Can't speak to your hardware, but I once had a similar situation where performance would be good after I started windows and then drop over time.
Turned out, all of the startup stuff that Windows delays and does in the background after you already have your GUI up and running was keeping my cores from idling down to a slower clock speed. The CPU involvement in drive activity was sufficient that this was enough to make a difference between early on, when most of the cores were active and thus at higher clock speeds, and later on, when they were mostly inactive and running at a lower speed.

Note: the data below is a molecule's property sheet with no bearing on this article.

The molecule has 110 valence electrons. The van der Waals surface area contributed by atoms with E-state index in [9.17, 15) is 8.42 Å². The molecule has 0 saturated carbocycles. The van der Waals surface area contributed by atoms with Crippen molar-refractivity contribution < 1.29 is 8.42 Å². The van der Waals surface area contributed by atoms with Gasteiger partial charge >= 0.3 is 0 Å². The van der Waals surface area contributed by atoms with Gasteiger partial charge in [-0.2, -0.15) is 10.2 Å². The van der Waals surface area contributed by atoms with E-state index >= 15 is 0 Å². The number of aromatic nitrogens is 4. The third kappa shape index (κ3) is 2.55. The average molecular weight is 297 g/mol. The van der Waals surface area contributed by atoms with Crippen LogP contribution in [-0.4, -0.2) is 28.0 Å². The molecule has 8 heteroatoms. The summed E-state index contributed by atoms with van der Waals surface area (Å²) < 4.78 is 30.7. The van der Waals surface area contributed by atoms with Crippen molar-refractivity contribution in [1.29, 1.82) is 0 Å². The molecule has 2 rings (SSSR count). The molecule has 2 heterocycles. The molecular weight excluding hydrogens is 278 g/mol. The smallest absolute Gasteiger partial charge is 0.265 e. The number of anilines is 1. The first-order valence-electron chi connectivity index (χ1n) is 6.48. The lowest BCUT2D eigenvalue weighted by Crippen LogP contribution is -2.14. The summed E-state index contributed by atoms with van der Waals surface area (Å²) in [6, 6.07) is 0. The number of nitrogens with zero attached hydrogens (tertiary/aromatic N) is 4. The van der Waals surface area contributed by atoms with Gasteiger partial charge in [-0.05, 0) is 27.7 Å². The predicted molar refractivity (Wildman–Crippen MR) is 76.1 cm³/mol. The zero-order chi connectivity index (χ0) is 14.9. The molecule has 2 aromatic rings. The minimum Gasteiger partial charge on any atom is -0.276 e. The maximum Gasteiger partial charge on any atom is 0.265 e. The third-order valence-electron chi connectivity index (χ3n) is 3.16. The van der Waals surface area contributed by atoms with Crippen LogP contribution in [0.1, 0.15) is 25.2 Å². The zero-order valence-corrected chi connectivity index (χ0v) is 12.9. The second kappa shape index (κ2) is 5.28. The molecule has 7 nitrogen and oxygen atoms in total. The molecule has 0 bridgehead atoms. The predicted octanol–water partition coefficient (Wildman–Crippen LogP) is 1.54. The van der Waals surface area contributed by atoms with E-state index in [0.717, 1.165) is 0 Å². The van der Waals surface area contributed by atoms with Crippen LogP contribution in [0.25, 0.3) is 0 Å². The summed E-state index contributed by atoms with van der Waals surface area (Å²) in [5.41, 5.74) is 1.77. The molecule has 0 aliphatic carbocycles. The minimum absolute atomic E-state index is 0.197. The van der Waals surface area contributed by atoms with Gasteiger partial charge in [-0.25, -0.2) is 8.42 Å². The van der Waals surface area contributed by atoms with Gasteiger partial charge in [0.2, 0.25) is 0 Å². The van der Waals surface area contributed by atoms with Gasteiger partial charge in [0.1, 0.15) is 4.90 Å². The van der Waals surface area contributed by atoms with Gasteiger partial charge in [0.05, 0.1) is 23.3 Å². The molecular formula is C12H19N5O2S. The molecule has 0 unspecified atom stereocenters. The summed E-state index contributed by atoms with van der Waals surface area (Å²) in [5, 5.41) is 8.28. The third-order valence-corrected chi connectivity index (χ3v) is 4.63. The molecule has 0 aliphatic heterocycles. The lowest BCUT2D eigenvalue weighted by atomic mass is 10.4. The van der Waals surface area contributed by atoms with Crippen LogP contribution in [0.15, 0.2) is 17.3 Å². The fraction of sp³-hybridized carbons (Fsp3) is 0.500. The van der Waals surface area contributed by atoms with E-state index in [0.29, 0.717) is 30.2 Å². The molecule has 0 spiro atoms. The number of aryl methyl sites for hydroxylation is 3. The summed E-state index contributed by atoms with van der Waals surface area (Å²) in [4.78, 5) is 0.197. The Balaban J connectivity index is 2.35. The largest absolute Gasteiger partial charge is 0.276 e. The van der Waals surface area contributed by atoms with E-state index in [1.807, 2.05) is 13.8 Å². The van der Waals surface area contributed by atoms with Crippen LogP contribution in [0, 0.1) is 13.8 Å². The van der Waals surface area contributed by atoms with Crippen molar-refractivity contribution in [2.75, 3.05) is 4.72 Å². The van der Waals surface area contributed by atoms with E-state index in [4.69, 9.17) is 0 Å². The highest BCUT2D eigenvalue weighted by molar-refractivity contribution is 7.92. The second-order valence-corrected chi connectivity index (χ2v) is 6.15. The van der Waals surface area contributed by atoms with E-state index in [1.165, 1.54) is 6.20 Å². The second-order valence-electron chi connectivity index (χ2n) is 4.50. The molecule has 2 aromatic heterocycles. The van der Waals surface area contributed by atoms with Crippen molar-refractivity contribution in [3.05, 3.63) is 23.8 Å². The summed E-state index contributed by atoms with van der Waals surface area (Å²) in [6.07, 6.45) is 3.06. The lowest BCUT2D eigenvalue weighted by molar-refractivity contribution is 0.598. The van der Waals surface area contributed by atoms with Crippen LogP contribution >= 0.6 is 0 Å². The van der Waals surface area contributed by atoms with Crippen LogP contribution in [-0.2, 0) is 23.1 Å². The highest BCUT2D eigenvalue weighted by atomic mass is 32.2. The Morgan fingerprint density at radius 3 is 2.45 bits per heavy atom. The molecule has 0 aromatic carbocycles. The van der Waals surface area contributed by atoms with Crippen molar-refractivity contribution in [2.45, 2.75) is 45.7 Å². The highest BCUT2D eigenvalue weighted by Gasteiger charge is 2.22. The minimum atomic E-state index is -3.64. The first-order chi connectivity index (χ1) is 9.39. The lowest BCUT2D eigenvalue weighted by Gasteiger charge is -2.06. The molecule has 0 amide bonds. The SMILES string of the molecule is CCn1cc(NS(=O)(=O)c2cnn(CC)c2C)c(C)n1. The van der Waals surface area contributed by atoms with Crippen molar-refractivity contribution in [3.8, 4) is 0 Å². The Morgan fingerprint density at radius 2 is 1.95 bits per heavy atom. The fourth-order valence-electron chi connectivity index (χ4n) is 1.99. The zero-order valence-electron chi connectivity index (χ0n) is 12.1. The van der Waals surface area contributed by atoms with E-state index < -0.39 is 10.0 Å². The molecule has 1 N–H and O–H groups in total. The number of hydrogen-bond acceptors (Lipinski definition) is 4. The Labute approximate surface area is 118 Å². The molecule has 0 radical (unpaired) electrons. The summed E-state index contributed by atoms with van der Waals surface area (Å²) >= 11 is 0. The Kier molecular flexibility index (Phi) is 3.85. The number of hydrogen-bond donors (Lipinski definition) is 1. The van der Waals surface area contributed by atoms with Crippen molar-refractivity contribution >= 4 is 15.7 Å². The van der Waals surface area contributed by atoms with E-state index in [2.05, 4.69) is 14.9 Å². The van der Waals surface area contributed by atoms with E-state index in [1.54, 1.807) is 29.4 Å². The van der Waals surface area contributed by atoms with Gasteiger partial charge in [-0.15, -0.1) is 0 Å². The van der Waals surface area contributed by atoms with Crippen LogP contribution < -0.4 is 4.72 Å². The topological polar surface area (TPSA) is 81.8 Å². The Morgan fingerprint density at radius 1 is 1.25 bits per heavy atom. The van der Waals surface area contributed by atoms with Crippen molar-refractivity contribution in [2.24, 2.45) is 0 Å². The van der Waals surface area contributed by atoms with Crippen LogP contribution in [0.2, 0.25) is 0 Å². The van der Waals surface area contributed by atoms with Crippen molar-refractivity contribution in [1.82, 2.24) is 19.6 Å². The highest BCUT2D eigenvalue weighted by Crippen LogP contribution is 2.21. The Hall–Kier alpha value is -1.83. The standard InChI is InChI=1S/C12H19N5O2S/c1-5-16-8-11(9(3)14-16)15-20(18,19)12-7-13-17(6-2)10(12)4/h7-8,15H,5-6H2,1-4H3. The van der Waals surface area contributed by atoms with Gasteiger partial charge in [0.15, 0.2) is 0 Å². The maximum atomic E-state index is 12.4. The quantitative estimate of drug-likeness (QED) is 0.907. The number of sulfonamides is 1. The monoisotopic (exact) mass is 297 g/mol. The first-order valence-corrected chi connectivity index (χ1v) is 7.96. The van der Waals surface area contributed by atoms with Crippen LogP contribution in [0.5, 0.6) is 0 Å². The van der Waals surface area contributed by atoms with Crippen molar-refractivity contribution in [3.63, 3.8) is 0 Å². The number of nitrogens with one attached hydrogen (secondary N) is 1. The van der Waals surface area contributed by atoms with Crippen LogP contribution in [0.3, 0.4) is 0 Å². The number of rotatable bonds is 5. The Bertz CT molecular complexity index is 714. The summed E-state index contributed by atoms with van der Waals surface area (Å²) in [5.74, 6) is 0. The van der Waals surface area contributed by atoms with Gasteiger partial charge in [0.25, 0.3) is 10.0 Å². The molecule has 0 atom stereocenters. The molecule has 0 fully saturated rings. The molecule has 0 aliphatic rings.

TL;DR: If the CPU load is not over a certain level, the CPU might be underclocked, which could effectively increase the OS overhead in drive I/O.
You could confirm or refute this theory either by turning off SpeedStep or by just arranging to have a sufficient non-I/O-activity load distributed across your cores while you test throughput, whichever is easier.
Last edited by AikenDrum; 10-18-2018 at 01:14 PM.